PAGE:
Lafayette Housing Authority Executive Director Walter Guillory and Deputy Director Jonathan Carmouche both resigned Monday morning, The Independent Weekly has learned. It is unclear who is in charge of the embattled agency at this time.
In one of the latest developments at the troubled housing authority, last week the U.S. Department of Housing and Urban Development’s inspector general arrived at the office to conduct an audit. Another top HUD official from Texas is expected to set up shop at the local authority’s offices this week.
HUD insisted to local media that it hasn’t taken over the local housing authority yet has made it clear no expenditures can take place without its authorization.
The LHA has been under the microscope since an audit of its operations, released by independent auditors in late July, pointed to 16 serious problems with how the agency is managed and questioned more than $240,000 in payments to contractors working the Disaster Housing Assistance Program. The audit’s findings prompted an investigation by the Louisiana legislative auditor and FBI after Guillory, above, suggested to the board that a new auditing firm be hired.
The Independent Weekly has since learned that it has been several years since the LHA’s board formally reviewed one of its annual audits to discuss the findings and form a plan of action for dealing with them. Audit findings in those years point to repeated problems that have continued to grow, specifically around expenditures of money and documentation issues. The agency has thus been operating with very little oversight from its board of commissioners.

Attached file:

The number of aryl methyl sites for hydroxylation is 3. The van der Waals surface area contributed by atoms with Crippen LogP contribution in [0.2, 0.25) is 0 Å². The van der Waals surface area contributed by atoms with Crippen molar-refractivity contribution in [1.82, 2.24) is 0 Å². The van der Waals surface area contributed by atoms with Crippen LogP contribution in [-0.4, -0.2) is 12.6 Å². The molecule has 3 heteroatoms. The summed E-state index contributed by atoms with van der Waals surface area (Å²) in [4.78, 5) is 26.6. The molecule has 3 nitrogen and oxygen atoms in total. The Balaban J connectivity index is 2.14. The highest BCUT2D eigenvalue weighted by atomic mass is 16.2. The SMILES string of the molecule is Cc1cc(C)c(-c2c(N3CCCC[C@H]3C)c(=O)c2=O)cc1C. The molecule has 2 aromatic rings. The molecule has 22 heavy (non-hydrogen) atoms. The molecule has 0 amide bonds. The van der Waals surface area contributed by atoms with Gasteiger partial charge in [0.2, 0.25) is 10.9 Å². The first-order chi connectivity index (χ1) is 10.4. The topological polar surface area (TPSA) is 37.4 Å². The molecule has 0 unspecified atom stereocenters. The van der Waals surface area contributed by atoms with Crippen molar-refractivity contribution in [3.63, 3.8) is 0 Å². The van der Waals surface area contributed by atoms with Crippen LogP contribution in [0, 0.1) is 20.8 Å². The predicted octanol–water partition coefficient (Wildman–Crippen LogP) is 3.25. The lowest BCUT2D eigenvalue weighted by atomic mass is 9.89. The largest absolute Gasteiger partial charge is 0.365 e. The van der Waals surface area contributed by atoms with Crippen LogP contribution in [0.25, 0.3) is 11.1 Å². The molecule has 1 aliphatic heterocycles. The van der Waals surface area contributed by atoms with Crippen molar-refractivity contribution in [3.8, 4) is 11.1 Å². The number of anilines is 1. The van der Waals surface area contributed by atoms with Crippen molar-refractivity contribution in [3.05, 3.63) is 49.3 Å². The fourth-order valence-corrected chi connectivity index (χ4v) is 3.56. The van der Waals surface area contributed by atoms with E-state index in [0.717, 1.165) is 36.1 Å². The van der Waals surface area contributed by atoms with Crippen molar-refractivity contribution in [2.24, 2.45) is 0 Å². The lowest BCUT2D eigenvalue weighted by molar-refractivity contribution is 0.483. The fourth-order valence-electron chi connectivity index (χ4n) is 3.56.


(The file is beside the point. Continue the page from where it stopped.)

Guillory joined the LHA in November 1998 after HUD took over what was then a grossly mismanaged agency. A former minor league baseball player, Guillory worked for the Alexandria Housing Authority (November 95 to June 98) as deputy director and city of Alexandria (November 96 to June 98) as a recreation specialist before returning to Lafayette. Before that, he worked for Boys and Girls Clubs in Alexandria and Lafayette.
Guillory makes $186,000 a year (with a $5,000 business allowance and other benefits), having been given a $55,000 raise by the board of commissioners late last year — about the time he was leaving the Opelousas Housing Authority, where he was paid $80,000 a year to also serve as executive director. That agency is also now under investigation.
Much of the LHA controversy has also involved Guillory's second in command. The auditors also noted that Carmouche, who was in charge of the DHAP, was himself getting a piece of the DHAP action, inspecting homes in the program “on Saturdays” for $75 a pop. Carmouche, who earns $85,000 a year, got an extra $20,000 from the LHA for inspecting homes in 2009 and had already been paid $11,300 when he stopped conducting inspections this year after the audit.